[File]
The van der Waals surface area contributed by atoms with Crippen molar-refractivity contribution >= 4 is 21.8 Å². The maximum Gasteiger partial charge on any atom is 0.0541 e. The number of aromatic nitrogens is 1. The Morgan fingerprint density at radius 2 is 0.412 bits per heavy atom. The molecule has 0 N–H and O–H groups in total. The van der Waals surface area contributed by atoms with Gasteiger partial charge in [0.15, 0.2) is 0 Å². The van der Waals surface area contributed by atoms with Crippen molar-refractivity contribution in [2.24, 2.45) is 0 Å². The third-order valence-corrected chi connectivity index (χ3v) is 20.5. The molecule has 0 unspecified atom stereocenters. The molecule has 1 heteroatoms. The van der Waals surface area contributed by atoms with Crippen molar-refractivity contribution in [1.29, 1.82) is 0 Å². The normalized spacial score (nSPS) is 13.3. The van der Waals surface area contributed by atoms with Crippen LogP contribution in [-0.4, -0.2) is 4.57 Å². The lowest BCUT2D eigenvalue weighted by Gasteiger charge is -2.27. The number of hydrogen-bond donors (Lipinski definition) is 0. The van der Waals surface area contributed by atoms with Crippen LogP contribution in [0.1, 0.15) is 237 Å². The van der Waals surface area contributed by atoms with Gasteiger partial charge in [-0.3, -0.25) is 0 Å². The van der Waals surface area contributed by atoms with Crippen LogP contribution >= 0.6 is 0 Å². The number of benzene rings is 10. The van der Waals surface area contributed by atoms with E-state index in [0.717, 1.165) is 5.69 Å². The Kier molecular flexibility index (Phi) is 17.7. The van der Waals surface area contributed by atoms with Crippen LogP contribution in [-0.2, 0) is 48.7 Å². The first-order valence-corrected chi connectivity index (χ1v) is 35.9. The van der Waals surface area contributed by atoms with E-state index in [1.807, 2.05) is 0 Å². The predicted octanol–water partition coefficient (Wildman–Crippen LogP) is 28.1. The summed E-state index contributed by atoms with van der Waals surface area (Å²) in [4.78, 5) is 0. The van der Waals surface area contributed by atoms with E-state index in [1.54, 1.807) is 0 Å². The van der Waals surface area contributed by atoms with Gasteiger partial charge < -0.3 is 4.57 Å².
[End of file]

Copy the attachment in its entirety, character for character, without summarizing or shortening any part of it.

The van der Waals surface area contributed by atoms with Crippen molar-refractivity contribution >= 4 is 21.8 Å². The maximum Gasteiger partial charge on any atom is 0.0541 e. The number of aromatic nitrogens is 1. The Morgan fingerprint density at radius 2 is 0.412 bits per heavy atom. The molecule has 0 N–H and O–H groups in total. The van der Waals surface area contributed by atoms with Gasteiger partial charge in [0.15, 0.2) is 0 Å². The van der Waals surface area contributed by atoms with Crippen molar-refractivity contribution in [2.24, 2.45) is 0 Å². The third-order valence-corrected chi connectivity index (χ3v) is 20.5. The molecule has 0 unspecified atom stereocenters. The molecule has 1 heteroatoms. The van der Waals surface area contributed by atoms with Crippen molar-refractivity contribution in [1.29, 1.82) is 0 Å². The normalized spacial score (nSPS) is 13.3. The van der Waals surface area contributed by atoms with Crippen LogP contribution in [-0.4, -0.2) is 4.57 Å². The lowest BCUT2D eigenvalue weighted by Gasteiger charge is -2.27. The number of hydrogen-bond donors (Lipinski definition) is 0. The van der Waals surface area contributed by atoms with Crippen LogP contribution in [0.1, 0.15) is 237 Å². The van der Waals surface area contributed by atoms with Gasteiger partial charge in [-0.3, -0.25) is 0 Å². The van der Waals surface area contributed by atoms with Crippen LogP contribution >= 0.6 is 0 Å². The number of benzene rings is 10. The van der Waals surface area contributed by atoms with E-state index in [0.717, 1.165) is 5.69 Å². The Kier molecular flexibility index (Phi) is 17.7. The van der Waals surface area contributed by atoms with Crippen LogP contribution in [-0.2, 0) is 48.7 Å². The first-order valence-corrected chi connectivity index (χ1v) is 35.9. The van der Waals surface area contributed by atoms with E-state index in [1.807, 2.05) is 0 Å². The predicted octanol–water partition coefficient (Wildman–Crippen LogP) is 28.1. The summed E-state index contributed by atoms with van der Waals surface area (Å²) in [4.78, 5) is 0. The van der Waals surface area contributed by atoms with E-state index in [1.54, 1.807) is 0 Å². The van der Waals surface area contributed by atoms with Gasteiger partial charge < -0.3 is 4.57 Å².